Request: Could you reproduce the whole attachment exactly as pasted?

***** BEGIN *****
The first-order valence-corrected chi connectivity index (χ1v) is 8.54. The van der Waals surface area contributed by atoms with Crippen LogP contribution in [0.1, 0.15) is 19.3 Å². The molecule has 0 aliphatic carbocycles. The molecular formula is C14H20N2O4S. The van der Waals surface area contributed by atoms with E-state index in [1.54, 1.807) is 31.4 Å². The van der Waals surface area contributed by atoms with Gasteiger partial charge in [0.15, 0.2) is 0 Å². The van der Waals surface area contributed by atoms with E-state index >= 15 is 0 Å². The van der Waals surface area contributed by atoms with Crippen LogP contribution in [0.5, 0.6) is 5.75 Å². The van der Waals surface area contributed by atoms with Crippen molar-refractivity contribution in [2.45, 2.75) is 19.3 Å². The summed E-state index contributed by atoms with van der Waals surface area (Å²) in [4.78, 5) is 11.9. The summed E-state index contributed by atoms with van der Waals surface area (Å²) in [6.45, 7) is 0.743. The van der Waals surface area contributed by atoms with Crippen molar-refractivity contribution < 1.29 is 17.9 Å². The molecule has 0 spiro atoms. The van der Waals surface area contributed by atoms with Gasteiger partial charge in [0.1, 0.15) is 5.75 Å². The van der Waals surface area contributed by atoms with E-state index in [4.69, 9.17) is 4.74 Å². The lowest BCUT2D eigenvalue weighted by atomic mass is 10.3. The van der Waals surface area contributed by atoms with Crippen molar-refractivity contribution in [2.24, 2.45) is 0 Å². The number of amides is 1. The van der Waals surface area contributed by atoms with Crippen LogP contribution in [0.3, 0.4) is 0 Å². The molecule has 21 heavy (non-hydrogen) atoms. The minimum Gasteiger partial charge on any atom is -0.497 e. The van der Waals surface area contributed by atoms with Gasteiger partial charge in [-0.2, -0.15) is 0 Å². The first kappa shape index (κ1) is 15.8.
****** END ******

The first-order valence-corrected chi connectivity index (χ1v) is 8.54. The van der Waals surface area contributed by atoms with Crippen LogP contribution in [0.1, 0.15) is 19.3 Å². The molecule has 0 aliphatic carbocycles. The molecular formula is C14H20N2O4S. The van der Waals surface area contributed by atoms with E-state index in [1.54, 1.807) is 31.4 Å². The van der Waals surface area contributed by atoms with Gasteiger partial charge in [0.15, 0.2) is 0 Å². The van der Waals surface area contributed by atoms with E-state index >= 15 is 0 Å². The van der Waals surface area contributed by atoms with Crippen LogP contribution in [0.5, 0.6) is 5.75 Å². The van der Waals surface area contributed by atoms with Crippen molar-refractivity contribution in [2.45, 2.75) is 19.3 Å². The summed E-state index contributed by atoms with van der Waals surface area (Å²) in [4.78, 5) is 11.9. The summed E-state index contributed by atoms with van der Waals surface area (Å²) in [6.45, 7) is 0.743. The van der Waals surface area contributed by atoms with Crippen molar-refractivity contribution < 1.29 is 17.9 Å². The molecule has 0 spiro atoms. The van der Waals surface area contributed by atoms with Gasteiger partial charge in [0.1, 0.15) is 5.75 Å². The van der Waals surface area contributed by atoms with E-state index in [4.69, 9.17) is 4.74 Å². The lowest BCUT2D eigenvalue weighted by atomic mass is 10.3. The van der Waals surface area contributed by atoms with Crippen molar-refractivity contribution in [2.24, 2.45) is 0 Å². The number of amides is 1. The van der Waals surface area contributed by atoms with Crippen LogP contribution in [0.3, 0.4) is 0 Å². The molecule has 21 heavy (non-hydrogen) atoms. The minimum Gasteiger partial charge on any atom is -0.497 e. The van der Waals surface area contributed by atoms with Gasteiger partial charge in [-0.2, -0.15) is 0 Å². The first kappa shape index (κ1) is 15.8.